Personalized Tires (2003)Dunlop Tires announced the introduction of personalized tire treads:
"For hundreds of years people have been monogramming their clothes, and there's certainly no shortage of personalized license plates, so why shouldn't they be able to add a personal touch to their tires too?' said Ian McIntosh, General Manager of Advertising & Marketing Services, Dunlop Tires (Canada)...
Dunlop Ident-a-Treds are the product of more than a decade of top-secret work at the company's remote Canadian research and development facility in Serit Polnud, NWT. Researchers at the Serit Polnud lab created the new, ultra malleable and highly adhesive tires by combining sticky sap from Canadian maple trees with traditional rubber compounds. Dunlop Ident-a-Tred tires are available with initials, symbols, designs or logos engraved onto the tire treads, combining superior traction and handling with unique style."
Vertical Parking Locator (2003)
Car-maker MINI placed ads in several Australian papers describing a new space-saving technology: the Vertical Parking Locator (VPL), which allowed MINIs to park vertically on the side of buildings. Their press release stated:
The world-first VPL allows MINI Coopers to be parked vertically against walls, thus saving substantial parking space. ASC+T-backed VPL gives MINIs sufficient traction to attain and maintain an erect parking position and to cling securely to the side of the designated building. All-but seamless in operation, VPL makes its presence felt via a subtle frisson of vibration as the traction system is activated. A warning jingle recorded by a string quartet in the key of G also sounds.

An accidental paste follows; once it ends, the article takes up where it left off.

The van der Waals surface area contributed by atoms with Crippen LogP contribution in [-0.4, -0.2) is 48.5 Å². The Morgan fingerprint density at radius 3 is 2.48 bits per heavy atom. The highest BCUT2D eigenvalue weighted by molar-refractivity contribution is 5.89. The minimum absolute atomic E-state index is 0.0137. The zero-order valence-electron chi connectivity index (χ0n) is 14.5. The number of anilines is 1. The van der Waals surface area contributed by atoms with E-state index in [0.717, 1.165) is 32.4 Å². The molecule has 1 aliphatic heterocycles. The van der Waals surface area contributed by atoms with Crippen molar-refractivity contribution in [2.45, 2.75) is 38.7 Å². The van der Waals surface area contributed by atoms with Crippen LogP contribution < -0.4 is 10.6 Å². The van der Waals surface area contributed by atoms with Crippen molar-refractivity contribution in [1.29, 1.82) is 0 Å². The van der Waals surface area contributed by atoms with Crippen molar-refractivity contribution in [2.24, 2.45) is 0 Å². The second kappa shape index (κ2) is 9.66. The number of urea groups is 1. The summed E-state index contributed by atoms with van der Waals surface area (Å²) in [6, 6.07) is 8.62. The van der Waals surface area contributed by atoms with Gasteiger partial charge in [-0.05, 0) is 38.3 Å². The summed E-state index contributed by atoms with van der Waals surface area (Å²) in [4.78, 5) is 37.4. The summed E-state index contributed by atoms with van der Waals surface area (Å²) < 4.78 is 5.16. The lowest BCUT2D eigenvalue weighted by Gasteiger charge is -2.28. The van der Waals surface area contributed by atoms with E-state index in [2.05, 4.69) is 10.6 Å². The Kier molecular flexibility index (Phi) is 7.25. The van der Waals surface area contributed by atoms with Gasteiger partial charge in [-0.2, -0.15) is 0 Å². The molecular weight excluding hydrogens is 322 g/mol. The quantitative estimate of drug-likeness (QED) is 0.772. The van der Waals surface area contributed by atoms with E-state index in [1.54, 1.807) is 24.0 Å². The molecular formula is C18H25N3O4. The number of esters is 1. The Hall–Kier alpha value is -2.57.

To demonstrate the technology MINI also placed one of their cars on the side of the Woolworths building in George Street, Sydney.
Freewheelz (2000)Esquire introduced its readers to an exciting new company called Freewheelz in an article titled "There Are No Free Wheels." Freewheelz apparently planned to provide drivers with free cars. In exchange, the lucky drivers had to agree both to the placement of large advertisements on the outside of the vehicle and to the streaming of advertisements on the radio inside the car. Prospective drivers also had to submit to a screening process, which required them to submit stool samples and notarized video-store-rental receipts. The article was actually a satire of the much-touted “new economy” spawned by the internet. Attentive readers would have caught on to the joke if they had noticed that Freewheelz’s official rollout on the web was slated to occur on April 1. However, readers who did not notice this barraged the offices of Esquire magazine with phone calls, demanding to know how they could sign up to drive a Stayfresh minivan.
BMW’s Klimatarbeiter (1999)BMW unveiled new "Klimatarbeiter" technology, that could create a range of air conditioning ambiences inside of a car, including "Bavarian Mountain Medley," "New England Fall," "Bessarabian Breeze," or "English Summer." The technology was the brainchild of Dr. Heidi Luftkopf of BMW's Stenchnicht research facility in the Bavarian Mountains.